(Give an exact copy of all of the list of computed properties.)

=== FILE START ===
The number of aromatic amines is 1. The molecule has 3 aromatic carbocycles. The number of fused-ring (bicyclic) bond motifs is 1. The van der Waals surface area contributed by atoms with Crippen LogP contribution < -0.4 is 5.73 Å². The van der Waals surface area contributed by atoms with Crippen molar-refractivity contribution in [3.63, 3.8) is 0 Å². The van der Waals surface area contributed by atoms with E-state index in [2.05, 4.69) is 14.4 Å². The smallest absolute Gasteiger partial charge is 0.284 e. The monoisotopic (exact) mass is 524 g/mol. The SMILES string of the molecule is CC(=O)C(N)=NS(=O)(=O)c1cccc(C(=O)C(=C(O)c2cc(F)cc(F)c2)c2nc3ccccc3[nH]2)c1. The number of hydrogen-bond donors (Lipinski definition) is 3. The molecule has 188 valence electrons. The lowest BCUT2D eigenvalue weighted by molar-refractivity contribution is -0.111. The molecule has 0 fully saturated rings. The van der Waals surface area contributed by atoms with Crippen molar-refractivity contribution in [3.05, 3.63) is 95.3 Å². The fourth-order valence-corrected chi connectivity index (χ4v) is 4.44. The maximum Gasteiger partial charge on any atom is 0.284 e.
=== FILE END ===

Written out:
The number of aromatic amines is 1. The molecule has 3 aromatic carbocycles. The number of fused-ring (bicyclic) bond motifs is 1. The van der Waals surface area contributed by atoms with Crippen LogP contribution < -0.4 is 5.73 Å². The van der Waals surface area contributed by atoms with Crippen molar-refractivity contribution in [3.63, 3.8) is 0 Å². The van der Waals surface area contributed by atoms with E-state index in [2.05, 4.69) is 14.4 Å². The smallest absolute Gasteiger partial charge is 0.284 e. The monoisotopic (exact) mass is 524 g/mol. The SMILES string of the molecule is CC(=O)C(N)=NS(=O)(=O)c1cccc(C(=O)C(=C(O)c2cc(F)cc(F)c2)c2nc3ccccc3[nH]2)c1. The number of hydrogen-bond donors (Lipinski definition) is 3. The molecule has 188 valence electrons. The lowest BCUT2D eigenvalue weighted by molar-refractivity contribution is -0.111. The molecule has 0 fully saturated rings. The van der Waals surface area contributed by atoms with Crippen molar-refractivity contribution in [3.05, 3.63) is 95.3 Å². The fourth-order valence-corrected chi connectivity index (χ4v) is 4.44. The maximum Gasteiger partial charge on any atom is 0.284 e.